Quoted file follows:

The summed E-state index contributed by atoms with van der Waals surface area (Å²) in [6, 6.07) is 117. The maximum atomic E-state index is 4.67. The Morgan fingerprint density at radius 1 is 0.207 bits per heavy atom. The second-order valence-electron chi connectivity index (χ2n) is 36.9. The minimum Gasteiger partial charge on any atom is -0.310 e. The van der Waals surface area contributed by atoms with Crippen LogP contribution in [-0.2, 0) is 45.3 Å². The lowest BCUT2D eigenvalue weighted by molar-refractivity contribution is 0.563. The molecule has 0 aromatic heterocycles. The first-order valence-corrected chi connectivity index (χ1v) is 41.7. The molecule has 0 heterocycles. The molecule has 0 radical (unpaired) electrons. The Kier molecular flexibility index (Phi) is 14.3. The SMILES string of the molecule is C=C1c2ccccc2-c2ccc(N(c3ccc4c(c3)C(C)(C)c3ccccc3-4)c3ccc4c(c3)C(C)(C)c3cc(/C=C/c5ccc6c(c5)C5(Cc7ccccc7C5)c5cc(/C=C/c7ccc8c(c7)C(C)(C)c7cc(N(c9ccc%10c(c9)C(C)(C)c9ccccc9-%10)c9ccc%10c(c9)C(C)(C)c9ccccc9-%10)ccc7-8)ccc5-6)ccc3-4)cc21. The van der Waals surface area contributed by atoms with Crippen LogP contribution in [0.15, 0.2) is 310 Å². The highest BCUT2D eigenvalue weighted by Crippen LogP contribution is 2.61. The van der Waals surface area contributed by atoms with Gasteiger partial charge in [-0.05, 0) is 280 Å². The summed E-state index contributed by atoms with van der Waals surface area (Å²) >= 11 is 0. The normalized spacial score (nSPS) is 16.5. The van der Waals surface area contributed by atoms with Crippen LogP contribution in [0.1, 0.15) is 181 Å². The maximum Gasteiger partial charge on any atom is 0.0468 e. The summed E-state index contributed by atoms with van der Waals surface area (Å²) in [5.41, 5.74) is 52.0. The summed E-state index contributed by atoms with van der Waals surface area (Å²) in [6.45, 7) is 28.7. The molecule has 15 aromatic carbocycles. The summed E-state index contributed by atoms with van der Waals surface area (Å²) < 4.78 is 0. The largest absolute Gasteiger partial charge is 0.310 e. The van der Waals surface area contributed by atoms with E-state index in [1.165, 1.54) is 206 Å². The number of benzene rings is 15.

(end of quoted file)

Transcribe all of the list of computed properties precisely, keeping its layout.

The summed E-state index contributed by atoms with van der Waals surface area (Å²) in [6, 6.07) is 117. The maximum atomic E-state index is 4.67. The Morgan fingerprint density at radius 1 is 0.207 bits per heavy atom. The second-order valence-electron chi connectivity index (χ2n) is 36.9. The minimum Gasteiger partial charge on any atom is -0.310 e. The van der Waals surface area contributed by atoms with Crippen LogP contribution in [-0.2, 0) is 45.3 Å². The lowest BCUT2D eigenvalue weighted by molar-refractivity contribution is 0.563. The molecule has 0 aromatic heterocycles. The first-order valence-corrected chi connectivity index (χ1v) is 41.7. The molecule has 0 heterocycles. The molecule has 0 radical (unpaired) electrons. The Kier molecular flexibility index (Phi) is 14.3. The SMILES string of the molecule is C=C1c2ccccc2-c2ccc(N(c3ccc4c(c3)C(C)(C)c3ccccc3-4)c3ccc4c(c3)C(C)(C)c3cc(/C=C/c5ccc6c(c5)C5(Cc7ccccc7C5)c5cc(/C=C/c7ccc8c(c7)C(C)(C)c7cc(N(c9ccc%10c(c9)C(C)(C)c9ccccc9-%10)c9ccc%10c(c9)C(C)(C)c9ccccc9-%10)ccc7-8)ccc5-6)ccc3-4)cc21. The van der Waals surface area contributed by atoms with Crippen LogP contribution in [0.15, 0.2) is 310 Å². The highest BCUT2D eigenvalue weighted by Crippen LogP contribution is 2.61. The van der Waals surface area contributed by atoms with Gasteiger partial charge in [-0.05, 0) is 280 Å². The summed E-state index contributed by atoms with van der Waals surface area (Å²) >= 11 is 0. The normalized spacial score (nSPS) is 16.5. The van der Waals surface area contributed by atoms with Crippen LogP contribution in [0.1, 0.15) is 181 Å². The maximum Gasteiger partial charge on any atom is 0.0468 e. The summed E-state index contributed by atoms with van der Waals surface area (Å²) in [5.41, 5.74) is 52.0. The summed E-state index contributed by atoms with van der Waals surface area (Å²) in [6.45, 7) is 28.7. The molecule has 15 aromatic carbocycles. The summed E-state index contributed by atoms with van der Waals surface area (Å²) < 4.78 is 0. The largest absolute Gasteiger partial charge is 0.310 e. The van der Waals surface area contributed by atoms with E-state index in [1.165, 1.54) is 206 Å². The number of benzene rings is 15.